On June 22 1879 Joseph and Eloise were present at the signing of their daughter Albina’s marriage contract with Joseph Comeau. The contract is over three pages long and stipulates that they will share their property communally, that Joseph will immediately provide his bride 50 piastres and lists some provisions for the surviving spouse regarding disposition of property. The bride brings to the marriage 1 cow, 2 sheep, 6 chickens and a rooster, a double bed with cover, 6 knives, 6 forks, 6 plates, 6 cups, 6 bowls, a sugar bowl, teapot, milk jug, a candleholder of white iron, 6 terrines, and various linens (provided by her parents).

Signing the contract are:

  • Marie Hermine Albina Gregoire (bride)
  • Joesph Commault (groom)
  • Amanda Commeault (Joseph’s sister)
  • Eloise Duamelle (Albina’s mother)
  • Delima Commeault (Joseph’s sister)

The marriage took place two days later in the church of St-Ours.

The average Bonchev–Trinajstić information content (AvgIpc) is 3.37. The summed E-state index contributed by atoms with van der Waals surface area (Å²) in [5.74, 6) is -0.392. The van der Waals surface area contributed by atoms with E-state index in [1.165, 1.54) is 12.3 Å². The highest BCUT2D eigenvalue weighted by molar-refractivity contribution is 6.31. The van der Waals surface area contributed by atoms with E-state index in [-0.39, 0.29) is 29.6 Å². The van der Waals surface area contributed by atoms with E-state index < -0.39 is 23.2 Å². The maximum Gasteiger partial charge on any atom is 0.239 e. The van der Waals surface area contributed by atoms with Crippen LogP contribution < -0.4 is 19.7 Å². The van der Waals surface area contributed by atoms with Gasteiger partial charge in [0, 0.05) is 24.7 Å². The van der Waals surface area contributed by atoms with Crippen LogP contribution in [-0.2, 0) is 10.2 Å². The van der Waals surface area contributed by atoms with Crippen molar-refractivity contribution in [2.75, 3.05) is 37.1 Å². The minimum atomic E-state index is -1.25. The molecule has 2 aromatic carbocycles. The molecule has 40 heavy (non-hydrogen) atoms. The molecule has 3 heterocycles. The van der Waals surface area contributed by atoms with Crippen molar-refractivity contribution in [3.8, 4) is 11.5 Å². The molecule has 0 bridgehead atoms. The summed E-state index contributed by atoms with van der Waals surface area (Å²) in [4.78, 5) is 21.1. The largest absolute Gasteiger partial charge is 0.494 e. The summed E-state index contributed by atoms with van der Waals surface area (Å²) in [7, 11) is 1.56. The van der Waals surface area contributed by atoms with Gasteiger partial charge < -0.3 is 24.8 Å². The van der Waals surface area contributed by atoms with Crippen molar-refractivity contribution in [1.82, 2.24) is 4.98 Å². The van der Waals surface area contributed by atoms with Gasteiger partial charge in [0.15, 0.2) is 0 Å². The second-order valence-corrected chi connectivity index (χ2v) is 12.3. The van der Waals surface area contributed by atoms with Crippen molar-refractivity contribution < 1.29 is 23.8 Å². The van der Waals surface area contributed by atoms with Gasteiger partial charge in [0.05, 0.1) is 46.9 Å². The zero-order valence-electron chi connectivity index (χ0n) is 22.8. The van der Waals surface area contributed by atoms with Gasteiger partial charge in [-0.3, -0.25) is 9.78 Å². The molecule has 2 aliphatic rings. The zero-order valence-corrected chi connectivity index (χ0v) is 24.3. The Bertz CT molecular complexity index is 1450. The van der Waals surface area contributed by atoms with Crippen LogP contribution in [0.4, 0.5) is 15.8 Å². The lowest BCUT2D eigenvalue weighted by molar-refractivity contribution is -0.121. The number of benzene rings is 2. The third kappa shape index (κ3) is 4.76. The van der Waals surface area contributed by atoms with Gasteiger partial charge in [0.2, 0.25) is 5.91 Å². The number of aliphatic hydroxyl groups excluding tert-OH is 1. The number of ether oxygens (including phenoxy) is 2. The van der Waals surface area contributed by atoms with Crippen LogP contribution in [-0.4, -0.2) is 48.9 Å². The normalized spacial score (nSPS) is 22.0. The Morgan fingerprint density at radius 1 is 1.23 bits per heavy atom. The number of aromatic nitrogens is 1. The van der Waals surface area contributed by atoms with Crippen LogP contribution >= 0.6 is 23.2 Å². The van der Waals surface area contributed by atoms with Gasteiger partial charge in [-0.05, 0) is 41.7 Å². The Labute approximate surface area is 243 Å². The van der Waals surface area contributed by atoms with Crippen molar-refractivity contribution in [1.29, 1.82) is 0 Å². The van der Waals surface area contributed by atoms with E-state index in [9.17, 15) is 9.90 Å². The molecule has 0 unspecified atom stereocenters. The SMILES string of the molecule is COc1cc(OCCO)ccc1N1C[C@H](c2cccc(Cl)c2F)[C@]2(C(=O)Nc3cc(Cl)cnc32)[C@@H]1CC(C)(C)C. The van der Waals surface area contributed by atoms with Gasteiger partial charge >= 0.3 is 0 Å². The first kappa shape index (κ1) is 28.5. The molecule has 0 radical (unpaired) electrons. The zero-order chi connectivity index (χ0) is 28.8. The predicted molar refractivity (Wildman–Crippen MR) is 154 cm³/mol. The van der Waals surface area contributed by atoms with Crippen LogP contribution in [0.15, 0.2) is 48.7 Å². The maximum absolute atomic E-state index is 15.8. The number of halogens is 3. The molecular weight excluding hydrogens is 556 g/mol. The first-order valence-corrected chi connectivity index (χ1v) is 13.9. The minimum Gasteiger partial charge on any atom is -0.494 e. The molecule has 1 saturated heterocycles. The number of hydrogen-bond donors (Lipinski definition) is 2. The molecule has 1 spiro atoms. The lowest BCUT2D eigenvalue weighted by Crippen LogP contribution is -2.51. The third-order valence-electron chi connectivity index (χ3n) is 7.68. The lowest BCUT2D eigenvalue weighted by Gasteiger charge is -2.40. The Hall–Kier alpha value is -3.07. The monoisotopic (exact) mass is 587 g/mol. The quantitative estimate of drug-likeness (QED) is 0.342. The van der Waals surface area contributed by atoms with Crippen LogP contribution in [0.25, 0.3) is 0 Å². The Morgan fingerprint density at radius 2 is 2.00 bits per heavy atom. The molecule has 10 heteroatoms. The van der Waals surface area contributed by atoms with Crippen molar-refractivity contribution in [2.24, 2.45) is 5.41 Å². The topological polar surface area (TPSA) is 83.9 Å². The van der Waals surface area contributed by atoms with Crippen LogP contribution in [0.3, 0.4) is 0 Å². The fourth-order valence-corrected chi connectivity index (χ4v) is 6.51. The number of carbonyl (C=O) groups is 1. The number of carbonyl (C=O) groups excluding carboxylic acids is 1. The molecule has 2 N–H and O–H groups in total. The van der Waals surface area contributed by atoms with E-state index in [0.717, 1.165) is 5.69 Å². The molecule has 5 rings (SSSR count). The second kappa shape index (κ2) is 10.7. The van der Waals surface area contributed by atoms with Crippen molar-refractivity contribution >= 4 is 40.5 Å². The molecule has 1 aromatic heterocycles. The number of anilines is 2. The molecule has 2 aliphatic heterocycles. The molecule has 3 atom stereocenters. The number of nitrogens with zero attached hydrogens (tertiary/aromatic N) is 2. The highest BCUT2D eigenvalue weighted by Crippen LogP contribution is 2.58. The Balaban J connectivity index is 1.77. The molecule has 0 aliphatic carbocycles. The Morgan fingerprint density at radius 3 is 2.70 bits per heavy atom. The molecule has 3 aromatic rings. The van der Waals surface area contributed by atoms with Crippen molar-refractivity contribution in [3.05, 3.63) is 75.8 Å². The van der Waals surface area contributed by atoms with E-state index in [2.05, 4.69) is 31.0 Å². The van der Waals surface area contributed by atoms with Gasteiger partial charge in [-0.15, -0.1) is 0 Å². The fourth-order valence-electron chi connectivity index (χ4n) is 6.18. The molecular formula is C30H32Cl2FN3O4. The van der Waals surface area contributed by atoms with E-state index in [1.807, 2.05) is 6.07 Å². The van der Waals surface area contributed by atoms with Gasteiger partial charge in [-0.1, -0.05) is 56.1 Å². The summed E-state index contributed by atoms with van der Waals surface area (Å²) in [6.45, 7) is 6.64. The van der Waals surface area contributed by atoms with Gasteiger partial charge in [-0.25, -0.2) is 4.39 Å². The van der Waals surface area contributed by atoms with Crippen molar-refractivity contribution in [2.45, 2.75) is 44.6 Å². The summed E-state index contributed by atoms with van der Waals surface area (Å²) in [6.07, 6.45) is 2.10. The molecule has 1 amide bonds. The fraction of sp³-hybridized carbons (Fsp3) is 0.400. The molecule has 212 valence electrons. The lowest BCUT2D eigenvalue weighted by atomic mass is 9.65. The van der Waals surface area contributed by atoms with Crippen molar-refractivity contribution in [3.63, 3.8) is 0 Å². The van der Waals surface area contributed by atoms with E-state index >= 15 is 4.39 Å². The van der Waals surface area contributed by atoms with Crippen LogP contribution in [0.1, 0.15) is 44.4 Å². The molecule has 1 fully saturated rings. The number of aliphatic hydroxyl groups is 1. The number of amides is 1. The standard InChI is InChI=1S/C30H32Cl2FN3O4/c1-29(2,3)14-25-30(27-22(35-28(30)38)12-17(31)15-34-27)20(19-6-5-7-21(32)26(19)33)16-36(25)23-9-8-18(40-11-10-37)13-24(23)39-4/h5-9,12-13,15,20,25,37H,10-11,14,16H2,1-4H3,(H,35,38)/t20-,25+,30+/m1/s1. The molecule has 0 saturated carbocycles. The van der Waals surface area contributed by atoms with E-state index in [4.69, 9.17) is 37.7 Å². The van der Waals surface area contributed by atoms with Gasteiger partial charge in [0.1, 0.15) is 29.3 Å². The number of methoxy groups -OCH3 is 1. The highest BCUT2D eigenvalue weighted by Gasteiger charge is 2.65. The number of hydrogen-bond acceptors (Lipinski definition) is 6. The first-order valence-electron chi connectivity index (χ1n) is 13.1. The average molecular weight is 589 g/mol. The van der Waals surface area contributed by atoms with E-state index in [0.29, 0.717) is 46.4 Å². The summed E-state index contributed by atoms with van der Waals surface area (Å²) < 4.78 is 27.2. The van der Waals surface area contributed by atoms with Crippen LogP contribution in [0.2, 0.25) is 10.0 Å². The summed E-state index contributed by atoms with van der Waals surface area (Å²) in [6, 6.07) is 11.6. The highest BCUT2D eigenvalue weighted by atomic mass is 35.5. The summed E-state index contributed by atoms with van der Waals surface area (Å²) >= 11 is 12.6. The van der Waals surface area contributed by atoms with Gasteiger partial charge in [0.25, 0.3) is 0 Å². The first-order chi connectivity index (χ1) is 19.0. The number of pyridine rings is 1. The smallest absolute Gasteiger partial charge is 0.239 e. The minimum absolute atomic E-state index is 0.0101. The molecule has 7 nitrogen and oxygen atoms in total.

Joseph Comeau and Albina’s first child Rosaline was born nine months later in 1880, and Joseph and Eloise were named as Rosaline’s godparents. Sadly, Rosalind would only live four years. Joseph and Albina experienced many sorrows during their marriage. Of the 13 children Albina bore, only three – Aline, Blanch and Louis – reached adulthood. Most died within five years of their birth.

Next to tie the knot was Albina’s sister Amanda who married Doula Duguay in 1880.

The 1881 census shows that Joseph and Eloise still have 6 children living with them. Their son, Raphael, has joined Joseph in farming.

In 1882 daughter Rosanne (Rose Alba) married Jean Baptiste Guerremont. On the Gregoire side, Joseph, Eloise, Alphonse, Magloire, Louisia, Alexina, Parmelie all attended as witnesses. It was the following day on January 10 that Magloire and his wife, Seraphine, legitimized their marriage vows as described earlier.